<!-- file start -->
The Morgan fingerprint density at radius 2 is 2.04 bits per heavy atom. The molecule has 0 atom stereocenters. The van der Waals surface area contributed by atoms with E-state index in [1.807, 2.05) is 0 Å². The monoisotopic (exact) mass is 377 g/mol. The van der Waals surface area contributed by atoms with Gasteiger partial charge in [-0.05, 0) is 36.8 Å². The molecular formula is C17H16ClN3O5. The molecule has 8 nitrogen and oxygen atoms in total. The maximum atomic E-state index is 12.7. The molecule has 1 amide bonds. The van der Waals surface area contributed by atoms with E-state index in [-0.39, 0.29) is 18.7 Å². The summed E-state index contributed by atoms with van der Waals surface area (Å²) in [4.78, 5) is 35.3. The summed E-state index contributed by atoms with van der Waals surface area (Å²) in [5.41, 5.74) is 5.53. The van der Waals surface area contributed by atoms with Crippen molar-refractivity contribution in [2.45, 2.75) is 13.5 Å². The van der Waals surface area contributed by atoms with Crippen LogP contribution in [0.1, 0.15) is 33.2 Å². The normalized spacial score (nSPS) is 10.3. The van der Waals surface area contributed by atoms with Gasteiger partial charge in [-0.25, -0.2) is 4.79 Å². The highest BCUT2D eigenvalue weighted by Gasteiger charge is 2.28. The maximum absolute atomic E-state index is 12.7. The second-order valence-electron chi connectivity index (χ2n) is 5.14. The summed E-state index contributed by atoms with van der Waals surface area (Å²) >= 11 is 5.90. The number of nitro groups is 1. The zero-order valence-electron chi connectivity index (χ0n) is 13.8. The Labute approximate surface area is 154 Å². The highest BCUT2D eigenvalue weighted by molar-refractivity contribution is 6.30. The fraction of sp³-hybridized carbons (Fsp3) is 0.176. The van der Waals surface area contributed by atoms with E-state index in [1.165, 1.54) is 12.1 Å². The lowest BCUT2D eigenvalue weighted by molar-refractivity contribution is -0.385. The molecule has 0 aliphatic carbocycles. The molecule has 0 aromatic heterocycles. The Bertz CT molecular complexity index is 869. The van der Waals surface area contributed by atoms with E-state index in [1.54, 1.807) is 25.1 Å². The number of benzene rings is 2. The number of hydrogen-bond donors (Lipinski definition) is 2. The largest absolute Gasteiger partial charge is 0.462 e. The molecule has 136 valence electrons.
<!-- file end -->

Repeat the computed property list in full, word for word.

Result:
The Morgan fingerprint density at radius 2 is 2.04 bits per heavy atom. The molecule has 0 atom stereocenters. The van der Waals surface area contributed by atoms with E-state index in [1.807, 2.05) is 0 Å². The monoisotopic (exact) mass is 377 g/mol. The van der Waals surface area contributed by atoms with Gasteiger partial charge in [-0.05, 0) is 36.8 Å². The molecular formula is C17H16ClN3O5. The molecule has 8 nitrogen and oxygen atoms in total. The maximum atomic E-state index is 12.7. The molecule has 1 amide bonds. The van der Waals surface area contributed by atoms with E-state index in [-0.39, 0.29) is 18.7 Å². The summed E-state index contributed by atoms with van der Waals surface area (Å²) in [4.78, 5) is 35.3. The summed E-state index contributed by atoms with van der Waals surface area (Å²) in [5.41, 5.74) is 5.53. The van der Waals surface area contributed by atoms with Crippen molar-refractivity contribution in [2.45, 2.75) is 13.5 Å². The van der Waals surface area contributed by atoms with Crippen LogP contribution in [0.1, 0.15) is 33.2 Å². The normalized spacial score (nSPS) is 10.3. The van der Waals surface area contributed by atoms with Gasteiger partial charge in [-0.25, -0.2) is 4.79 Å². The highest BCUT2D eigenvalue weighted by Gasteiger charge is 2.28. The maximum absolute atomic E-state index is 12.7. The second-order valence-electron chi connectivity index (χ2n) is 5.14. The summed E-state index contributed by atoms with van der Waals surface area (Å²) >= 11 is 5.90. The number of nitro groups is 1. The zero-order valence-electron chi connectivity index (χ0n) is 13.8. The Labute approximate surface area is 154 Å². The highest BCUT2D eigenvalue weighted by molar-refractivity contribution is 6.30. The fraction of sp³-hybridized carbons (Fsp3) is 0.176. The van der Waals surface area contributed by atoms with E-state index in [1.165, 1.54) is 12.1 Å². The lowest BCUT2D eigenvalue weighted by molar-refractivity contribution is -0.385. The molecule has 0 aliphatic carbocycles. The molecule has 0 aromatic heterocycles. The Bertz CT molecular complexity index is 869. The van der Waals surface area contributed by atoms with E-state index in [1.54, 1.807) is 25.1 Å². The number of benzene rings is 2. The number of hydrogen-bond donors (Lipinski definition) is 2. The largest absolute Gasteiger partial charge is 0.462 e. The molecule has 136 valence electrons.